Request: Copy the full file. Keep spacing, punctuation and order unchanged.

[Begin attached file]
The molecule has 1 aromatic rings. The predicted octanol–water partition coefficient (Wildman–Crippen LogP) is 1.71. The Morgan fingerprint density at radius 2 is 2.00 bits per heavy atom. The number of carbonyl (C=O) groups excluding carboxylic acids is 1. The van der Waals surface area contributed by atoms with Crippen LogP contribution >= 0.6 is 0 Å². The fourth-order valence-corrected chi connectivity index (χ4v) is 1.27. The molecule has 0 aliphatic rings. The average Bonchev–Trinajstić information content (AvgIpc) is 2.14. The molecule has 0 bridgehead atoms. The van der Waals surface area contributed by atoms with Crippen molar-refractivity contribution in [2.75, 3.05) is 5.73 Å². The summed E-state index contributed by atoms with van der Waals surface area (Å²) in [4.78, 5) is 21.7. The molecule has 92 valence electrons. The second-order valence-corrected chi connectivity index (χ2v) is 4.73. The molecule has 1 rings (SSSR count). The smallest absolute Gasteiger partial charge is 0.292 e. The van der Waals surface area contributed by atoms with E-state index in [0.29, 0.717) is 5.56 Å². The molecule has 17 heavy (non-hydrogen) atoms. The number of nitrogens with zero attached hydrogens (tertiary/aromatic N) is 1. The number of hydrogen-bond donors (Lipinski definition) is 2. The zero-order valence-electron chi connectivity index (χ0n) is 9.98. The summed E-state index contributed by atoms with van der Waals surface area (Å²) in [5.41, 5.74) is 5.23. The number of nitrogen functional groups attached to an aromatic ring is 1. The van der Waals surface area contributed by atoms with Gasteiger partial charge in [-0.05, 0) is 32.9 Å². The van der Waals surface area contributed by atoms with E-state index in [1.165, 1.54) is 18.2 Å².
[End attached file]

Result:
The molecule has 1 aromatic rings. The predicted octanol–water partition coefficient (Wildman–Crippen LogP) is 1.71. The Morgan fingerprint density at radius 2 is 2.00 bits per heavy atom. The number of carbonyl (C=O) groups excluding carboxylic acids is 1. The van der Waals surface area contributed by atoms with Crippen LogP contribution >= 0.6 is 0 Å². The fourth-order valence-corrected chi connectivity index (χ4v) is 1.27. The molecule has 0 aliphatic rings. The average Bonchev–Trinajstić information content (AvgIpc) is 2.14. The molecule has 0 bridgehead atoms. The van der Waals surface area contributed by atoms with Crippen molar-refractivity contribution in [2.75, 3.05) is 5.73 Å². The summed E-state index contributed by atoms with van der Waals surface area (Å²) in [4.78, 5) is 21.7. The molecule has 92 valence electrons. The second-order valence-corrected chi connectivity index (χ2v) is 4.73. The molecule has 1 rings (SSSR count). The smallest absolute Gasteiger partial charge is 0.292 e. The van der Waals surface area contributed by atoms with E-state index in [0.29, 0.717) is 5.56 Å². The molecule has 17 heavy (non-hydrogen) atoms. The number of nitrogens with zero attached hydrogens (tertiary/aromatic N) is 1. The number of hydrogen-bond donors (Lipinski definition) is 2. The zero-order valence-electron chi connectivity index (χ0n) is 9.98. The summed E-state index contributed by atoms with van der Waals surface area (Å²) in [5.41, 5.74) is 5.23. The number of nitrogen functional groups attached to an aromatic ring is 1. The van der Waals surface area contributed by atoms with Gasteiger partial charge in [-0.05, 0) is 32.9 Å². The van der Waals surface area contributed by atoms with E-state index in [1.165, 1.54) is 18.2 Å².